| AmeriScan: April 10, 2007
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Nuclear Control Institute Founder Paul
WASHINGTON, DC, April 10,
2007 (ENS) - Paul Leventhal,
founder of the Nuclear Control Institute, died today at age 69 of
Leventhal founded the Nuclear Control
Institute, NCI, in 1981
and served as its president until his retirement in June 2002, when he
assumed the office of president emeritus.
He has prepared four books for the Institute
and has lectured
in a number of countries on nuclear issues, including as Distinguished
Visiting Fellow at Cambridge University's Global Security Programme.
Leventhal organized the Institute's
International Task Force on
Prevention of Nuclear Terrorism, and its conference in South America on
averting a nuclear arms race between Argentina and Brazil.
his trademark bow tie, Paul Leventhal addresses journalists at the
National Press Club on the subject of Iran's nuclear weapons. January
31, 2006. (Photo courtesy NCI)
He organized a coalition of eminent U.S. scientists and diplomats
seeking a halt in further production of nuclear weapons materials, and
a working group of public interest organizations in Washington on
nuclear proliferation issues.
Leventhal held senior staff positions in the
United States Senate on nuclear power and proliferation issues.
He served as special counsel to the Senate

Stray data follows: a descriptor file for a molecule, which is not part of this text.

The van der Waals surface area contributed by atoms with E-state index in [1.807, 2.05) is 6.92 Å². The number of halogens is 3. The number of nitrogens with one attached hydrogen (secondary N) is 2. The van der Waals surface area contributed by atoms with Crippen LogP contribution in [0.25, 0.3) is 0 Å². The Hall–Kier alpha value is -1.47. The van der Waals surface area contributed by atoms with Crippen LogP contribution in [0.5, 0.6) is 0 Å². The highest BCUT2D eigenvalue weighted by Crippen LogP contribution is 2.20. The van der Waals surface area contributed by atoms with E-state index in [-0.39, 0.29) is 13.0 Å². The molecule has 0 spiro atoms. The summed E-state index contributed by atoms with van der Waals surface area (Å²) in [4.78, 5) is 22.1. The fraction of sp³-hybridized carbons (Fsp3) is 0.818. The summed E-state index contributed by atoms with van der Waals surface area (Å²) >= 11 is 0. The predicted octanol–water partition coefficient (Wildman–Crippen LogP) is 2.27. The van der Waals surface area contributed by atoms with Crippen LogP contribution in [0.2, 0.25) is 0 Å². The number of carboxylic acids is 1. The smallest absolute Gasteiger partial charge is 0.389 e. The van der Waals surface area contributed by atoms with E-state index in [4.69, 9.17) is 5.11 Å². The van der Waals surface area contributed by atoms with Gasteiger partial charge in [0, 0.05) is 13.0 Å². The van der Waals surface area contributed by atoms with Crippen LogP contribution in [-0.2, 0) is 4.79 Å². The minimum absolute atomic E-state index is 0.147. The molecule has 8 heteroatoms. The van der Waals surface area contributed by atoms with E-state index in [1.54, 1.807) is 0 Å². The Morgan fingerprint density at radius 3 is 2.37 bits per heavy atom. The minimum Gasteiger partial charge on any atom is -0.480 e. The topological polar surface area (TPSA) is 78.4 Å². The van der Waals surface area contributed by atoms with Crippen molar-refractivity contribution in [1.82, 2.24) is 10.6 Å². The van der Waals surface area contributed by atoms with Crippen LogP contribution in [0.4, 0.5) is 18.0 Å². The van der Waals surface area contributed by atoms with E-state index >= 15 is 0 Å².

Committee, l972-1976, and as staff director of the Senate Nuclear
Regulation Subcommittee, l979-1981.
He was responsible for the investigations
and legislation that resulted
in enactment of two landmark nuclear laws - the Energy Reorganization
Act of 1974, replacing the Atomic Energy Commission with separate
regulatory and promotional agencies, and the Nuclear NonProliferation
Act of 1978, establishing stricter controls on U.S. nuclear trade to
combat the spread of nuclear weapons.
He also served as director of the Senate
of the Three Mile Island Nuclear Accident, 1979-1980, and prepared the
legislation enacted in 1980 to require preventive measures and
emergency planning for future accidents.
Leventhal was a research fellow at Harvard
for Science and International Affairs, 1976-1977, concentrating on
nuclear weapons proliferation under a grant from the Ford Foundation.
He served as Assistant Administrator for
Policy and Planning at
the U.S. National Oceanic and Atmospheric Administration in 1977 and
Leventhal came to Washington in 1969 as
press secretary to
Senator Jacob Javits, a New York Republican, after a decade of
political and investigative reporting for the "Cleveland Plain Dealer,"
"New York Post," and "Newsday."
In l972, he served as Congressional
correspondent for "National
Journal" before returning to Capitol Hill to pursue legislative and
He holds a bachelor's degree in government,
magna cum laude,
from Franklin and Marshall College. The college presented him its
Alumni Medal in 1988 for distinguished professional accomplishment and
contributions to society. He holds a master's degree from the Columbia
University Graduate School of Journalism.
Paul Leventhal is survived by his wife
Sharon Tanzer, vice-president of